Initially, copying was a laborious job; owing to a lack of copying equipment, it was complicated for one individual to replicate another’s work; as a result, violation of the copyright in musical works was uncommon. Although reproducing a musical piece is not difficult for someone who can comprehend its composition fairly simply once he listens to the music. The reproduction of music, whether in a song or on its own, leaves an effect on the listener, and so while affording protection to the musical work, its duplication or reprography must be halted to avoid violation of the musical work’s copyright.

Digital Piracy:

The piracy of musical works has evolved into a global issue. Previously, a musical work could not be transferred across borders due to a lack of resources or interest in listeners, but with globalization, trans-border replication or piracy of musical works in digital media has become feasible. Due to the availability of pirating gear in the digital era, copying musical material has become more accessible.

Piracy of copyrighted products and the desire for more substantial intellectual property rights is not a new phenomenon; it manifests itself every time technology advances, from printing machines to VCRs. At all times, copyists have attempted to free-ride on the labor of others, and policymakers have responded by enforcing stricter copyright enforcement and providing an incentive to produce. The most critical characteristic of digital material is that access to it is synonymous with control over it, which, when combined with the low cost of replication and distribution, results in a virtual loss of ownership in terms of the economic worth of the information.

Digitization has had several beneficial effects on copyright material, including increased reproducibility, decreased reproduction costs, simpler substitutability of digitized copies, and equally affordable diffusion of digitized items. Digital reproducibility has facilitated the compression and storage of digital material and the internet’s extraction and sharing of digital content. The apparent consequence has been that copyright content has become vulnerable to unlawful copying, depriving the creator and copyright owner of economic rewards on their labor and capital investments, hence disincentivizing such output.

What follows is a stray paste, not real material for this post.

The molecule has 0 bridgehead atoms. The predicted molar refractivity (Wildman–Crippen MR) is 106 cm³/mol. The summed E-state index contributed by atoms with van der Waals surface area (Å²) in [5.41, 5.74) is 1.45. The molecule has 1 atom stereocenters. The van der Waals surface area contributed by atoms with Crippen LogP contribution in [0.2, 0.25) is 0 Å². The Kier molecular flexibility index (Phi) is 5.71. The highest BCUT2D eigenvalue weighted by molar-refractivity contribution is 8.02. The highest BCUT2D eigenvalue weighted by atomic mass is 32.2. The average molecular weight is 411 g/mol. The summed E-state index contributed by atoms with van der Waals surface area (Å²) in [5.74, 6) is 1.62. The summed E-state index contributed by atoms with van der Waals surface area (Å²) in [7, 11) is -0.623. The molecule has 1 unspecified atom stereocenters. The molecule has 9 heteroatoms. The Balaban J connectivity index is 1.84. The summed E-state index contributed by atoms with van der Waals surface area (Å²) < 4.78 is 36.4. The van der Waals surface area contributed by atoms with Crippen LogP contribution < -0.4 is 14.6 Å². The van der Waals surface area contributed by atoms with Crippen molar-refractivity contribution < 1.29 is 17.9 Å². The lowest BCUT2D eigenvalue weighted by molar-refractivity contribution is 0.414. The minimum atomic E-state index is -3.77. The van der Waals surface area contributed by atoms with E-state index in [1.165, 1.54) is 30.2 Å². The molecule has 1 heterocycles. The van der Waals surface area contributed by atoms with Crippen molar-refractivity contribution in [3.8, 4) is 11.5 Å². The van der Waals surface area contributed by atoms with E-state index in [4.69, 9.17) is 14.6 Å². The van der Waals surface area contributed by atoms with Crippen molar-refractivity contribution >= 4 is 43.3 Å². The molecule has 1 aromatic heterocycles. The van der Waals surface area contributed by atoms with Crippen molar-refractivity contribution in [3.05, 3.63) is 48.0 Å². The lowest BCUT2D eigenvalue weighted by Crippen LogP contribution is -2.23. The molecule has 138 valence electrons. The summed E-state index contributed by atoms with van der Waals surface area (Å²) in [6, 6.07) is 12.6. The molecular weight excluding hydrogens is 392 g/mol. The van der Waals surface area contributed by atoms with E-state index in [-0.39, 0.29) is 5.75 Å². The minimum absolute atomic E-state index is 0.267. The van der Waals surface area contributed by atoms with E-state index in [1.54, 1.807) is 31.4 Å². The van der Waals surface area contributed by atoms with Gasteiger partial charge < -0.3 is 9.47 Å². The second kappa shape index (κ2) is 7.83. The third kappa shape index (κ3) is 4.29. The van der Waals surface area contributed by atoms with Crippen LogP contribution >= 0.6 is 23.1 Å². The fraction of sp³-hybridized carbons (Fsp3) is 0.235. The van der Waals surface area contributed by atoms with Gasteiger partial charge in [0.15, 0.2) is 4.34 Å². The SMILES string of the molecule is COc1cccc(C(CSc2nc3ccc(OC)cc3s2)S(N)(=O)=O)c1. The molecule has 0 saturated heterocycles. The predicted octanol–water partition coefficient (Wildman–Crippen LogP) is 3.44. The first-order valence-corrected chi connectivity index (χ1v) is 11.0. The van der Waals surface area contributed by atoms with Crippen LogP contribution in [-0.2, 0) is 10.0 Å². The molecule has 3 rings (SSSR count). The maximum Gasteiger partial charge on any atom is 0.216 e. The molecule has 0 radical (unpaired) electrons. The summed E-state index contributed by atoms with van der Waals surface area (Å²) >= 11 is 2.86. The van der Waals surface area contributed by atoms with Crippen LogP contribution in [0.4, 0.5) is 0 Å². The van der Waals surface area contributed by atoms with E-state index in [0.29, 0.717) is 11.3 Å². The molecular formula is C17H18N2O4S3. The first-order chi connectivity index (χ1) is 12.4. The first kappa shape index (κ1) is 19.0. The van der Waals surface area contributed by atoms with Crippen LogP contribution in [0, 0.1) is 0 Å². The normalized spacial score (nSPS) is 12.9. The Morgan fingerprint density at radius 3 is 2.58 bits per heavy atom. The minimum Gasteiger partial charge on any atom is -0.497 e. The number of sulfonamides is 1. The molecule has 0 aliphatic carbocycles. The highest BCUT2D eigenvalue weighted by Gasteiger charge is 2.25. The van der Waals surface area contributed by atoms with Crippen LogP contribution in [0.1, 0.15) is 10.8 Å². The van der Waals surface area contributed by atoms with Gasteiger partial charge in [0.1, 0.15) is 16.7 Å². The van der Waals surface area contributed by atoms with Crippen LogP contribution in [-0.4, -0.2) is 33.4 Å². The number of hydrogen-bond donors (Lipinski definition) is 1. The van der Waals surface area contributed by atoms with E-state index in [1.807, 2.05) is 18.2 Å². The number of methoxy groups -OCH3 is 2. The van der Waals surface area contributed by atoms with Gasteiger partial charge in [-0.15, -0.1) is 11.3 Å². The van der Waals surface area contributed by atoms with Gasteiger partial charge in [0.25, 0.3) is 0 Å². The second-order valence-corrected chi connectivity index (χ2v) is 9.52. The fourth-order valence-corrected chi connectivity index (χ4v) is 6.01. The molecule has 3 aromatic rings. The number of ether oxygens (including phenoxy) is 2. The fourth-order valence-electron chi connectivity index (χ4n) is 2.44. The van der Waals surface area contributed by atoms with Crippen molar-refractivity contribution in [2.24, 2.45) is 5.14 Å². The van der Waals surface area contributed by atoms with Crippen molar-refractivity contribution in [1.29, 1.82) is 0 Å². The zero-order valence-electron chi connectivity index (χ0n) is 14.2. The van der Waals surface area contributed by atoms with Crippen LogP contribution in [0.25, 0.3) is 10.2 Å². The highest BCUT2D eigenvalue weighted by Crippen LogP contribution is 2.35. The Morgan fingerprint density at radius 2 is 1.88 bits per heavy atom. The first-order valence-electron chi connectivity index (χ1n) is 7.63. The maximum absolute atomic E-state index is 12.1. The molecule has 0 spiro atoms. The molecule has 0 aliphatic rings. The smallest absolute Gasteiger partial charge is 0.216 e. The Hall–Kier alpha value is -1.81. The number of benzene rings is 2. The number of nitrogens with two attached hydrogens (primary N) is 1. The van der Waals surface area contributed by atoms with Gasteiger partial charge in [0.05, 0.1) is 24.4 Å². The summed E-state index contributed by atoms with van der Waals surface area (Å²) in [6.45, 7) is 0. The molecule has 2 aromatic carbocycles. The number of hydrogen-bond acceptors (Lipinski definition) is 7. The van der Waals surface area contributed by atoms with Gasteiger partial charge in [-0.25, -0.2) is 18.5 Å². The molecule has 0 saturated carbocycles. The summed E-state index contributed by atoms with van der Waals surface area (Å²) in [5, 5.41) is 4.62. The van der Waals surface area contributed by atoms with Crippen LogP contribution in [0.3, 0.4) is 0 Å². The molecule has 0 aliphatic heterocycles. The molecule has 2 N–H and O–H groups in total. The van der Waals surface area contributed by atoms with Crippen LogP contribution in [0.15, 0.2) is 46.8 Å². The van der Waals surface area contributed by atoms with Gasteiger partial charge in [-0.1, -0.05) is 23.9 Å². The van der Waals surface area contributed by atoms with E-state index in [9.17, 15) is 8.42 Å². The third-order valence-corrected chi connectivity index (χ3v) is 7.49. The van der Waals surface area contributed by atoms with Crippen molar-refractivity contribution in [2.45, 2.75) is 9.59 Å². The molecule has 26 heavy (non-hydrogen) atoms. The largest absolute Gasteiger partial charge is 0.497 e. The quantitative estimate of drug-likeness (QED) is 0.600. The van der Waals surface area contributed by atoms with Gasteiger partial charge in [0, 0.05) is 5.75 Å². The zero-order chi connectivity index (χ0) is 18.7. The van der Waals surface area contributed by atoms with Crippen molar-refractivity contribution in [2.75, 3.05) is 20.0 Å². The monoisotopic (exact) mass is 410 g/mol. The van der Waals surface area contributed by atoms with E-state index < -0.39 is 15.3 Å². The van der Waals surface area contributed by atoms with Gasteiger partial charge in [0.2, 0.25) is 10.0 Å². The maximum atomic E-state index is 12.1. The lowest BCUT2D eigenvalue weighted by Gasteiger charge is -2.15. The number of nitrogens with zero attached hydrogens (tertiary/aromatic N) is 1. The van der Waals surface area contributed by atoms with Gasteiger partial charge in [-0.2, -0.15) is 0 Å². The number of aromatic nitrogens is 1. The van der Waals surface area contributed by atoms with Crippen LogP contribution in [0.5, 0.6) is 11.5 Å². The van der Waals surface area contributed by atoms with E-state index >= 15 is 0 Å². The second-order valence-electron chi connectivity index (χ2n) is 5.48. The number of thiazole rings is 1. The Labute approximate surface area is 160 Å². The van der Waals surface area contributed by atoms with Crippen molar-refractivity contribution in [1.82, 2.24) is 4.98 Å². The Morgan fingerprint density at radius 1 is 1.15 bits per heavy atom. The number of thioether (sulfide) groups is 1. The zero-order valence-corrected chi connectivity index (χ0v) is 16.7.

This is a significant issue for content owners.

This also affects the developmental theory of copyright because unlawful digital copying affects creative creation, affecting the growth of copyright-based companies. Copyright sectors, notably the audio-visual Industries (AVI), are particularly hard damaged by such piracy, as these businesses have embraced digital Technology over the years. AVI players tried to mitigate this danger by ‘reglementing infringement-facilitating systems.’

Organizers of public entertainment:

If organizers of public entertainments hire musicians as independent contractors, they may be held to authorize or condone infringement if they leave the selection of music to the musicians. They should either secure the necessary licenses directly from the Performing Rights Society or urge the musicians. When the defendant is the sole owner of the hall and not the entertainment organizer, he cannot be held liable for infringement if he was simply ‘indifferent” to the choice of music. Under UK law, an occupier of premises who supplies receiving equipment for broadcasts or apparatus for playing records is considered to be causing the subject matter to be heard or seen in public, infringing the records’ copyright.

The organizers of public programs frequently utilize copyrighted music without compensating the creator or owner of the work, violating the rights of the musical composer or copyright owner in the copyright.

Musical Work- Special Features:

The acts constituting infringement of a musical work are identical to those constituting infringement of literary or theatrical works. However, the concept of adaptability varies. In the context of a musical work, adaptation refers to any arrangement or transcription of the composition.

Arrangement of the original song in disco style A disco arrangement of an original song is protected by copyright. The composer of such arrangement owns the copyright in such work and is thus able to sue for infringement of copyright in his work, even if it breaches the copyright in the original song. He has the right to prohibit others from infringing on his work and seek damages, subject to his responsibility to account for the song’s original author’s part of any recovery.

How infringement determined:

Infringement of copyright in a musical composition is not to be decided by a note for note comparison but should be evaluated by the ear and the eye. The defendants’ work may be identical to the plaintiffs’ work in every respect, but if it is created independently, it is not an infringement. The question of whether the defendant has duplicated the Plaintiff’s work rests to a significant part on the Judge‘s impression and expert testimony. The defendants may use Plaintiff’s work, but if he has not copied a substantial part of Plaintiff’s or altered it substantially, it may not constitute infringement.